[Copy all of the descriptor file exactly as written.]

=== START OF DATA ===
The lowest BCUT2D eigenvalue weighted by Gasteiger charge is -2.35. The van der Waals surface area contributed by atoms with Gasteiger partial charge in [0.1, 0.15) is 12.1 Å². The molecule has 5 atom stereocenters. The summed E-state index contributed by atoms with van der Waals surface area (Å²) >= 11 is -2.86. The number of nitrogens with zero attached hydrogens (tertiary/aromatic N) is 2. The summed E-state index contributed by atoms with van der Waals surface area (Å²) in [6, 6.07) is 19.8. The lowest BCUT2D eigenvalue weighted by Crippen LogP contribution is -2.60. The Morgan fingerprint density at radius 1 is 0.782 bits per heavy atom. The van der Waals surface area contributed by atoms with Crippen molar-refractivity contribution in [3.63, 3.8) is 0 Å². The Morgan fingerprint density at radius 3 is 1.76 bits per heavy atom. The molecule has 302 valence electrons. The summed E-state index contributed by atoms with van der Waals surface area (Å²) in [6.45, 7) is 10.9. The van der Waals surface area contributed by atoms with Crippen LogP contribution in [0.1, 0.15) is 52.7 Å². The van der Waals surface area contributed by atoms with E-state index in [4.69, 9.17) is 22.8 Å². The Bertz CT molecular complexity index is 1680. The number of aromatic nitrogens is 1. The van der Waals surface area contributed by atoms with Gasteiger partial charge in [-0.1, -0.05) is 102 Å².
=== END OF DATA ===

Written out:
The lowest BCUT2D eigenvalue weighted by Gasteiger charge is -2.35. The van der Waals surface area contributed by atoms with Gasteiger partial charge in [0.1, 0.15) is 12.1 Å². The molecule has 5 atom stereocenters. The summed E-state index contributed by atoms with van der Waals surface area (Å²) >= 11 is -2.86. The number of nitrogens with zero attached hydrogens (tertiary/aromatic N) is 2. The summed E-state index contributed by atoms with van der Waals surface area (Å²) in [6, 6.07) is 19.8. The lowest BCUT2D eigenvalue weighted by Crippen LogP contribution is -2.60. The Morgan fingerprint density at radius 1 is 0.782 bits per heavy atom. The van der Waals surface area contributed by atoms with Crippen molar-refractivity contribution in [3.63, 3.8) is 0 Å². The Morgan fingerprint density at radius 3 is 1.76 bits per heavy atom. The molecule has 302 valence electrons. The summed E-state index contributed by atoms with van der Waals surface area (Å²) in [6.45, 7) is 10.9. The van der Waals surface area contributed by atoms with Crippen LogP contribution in [0.1, 0.15) is 52.7 Å². The van der Waals surface area contributed by atoms with E-state index in [4.69, 9.17) is 22.8 Å². The Bertz CT molecular complexity index is 1680. The number of aromatic nitrogens is 1. The van der Waals surface area contributed by atoms with Gasteiger partial charge in [-0.1, -0.05) is 102 Å².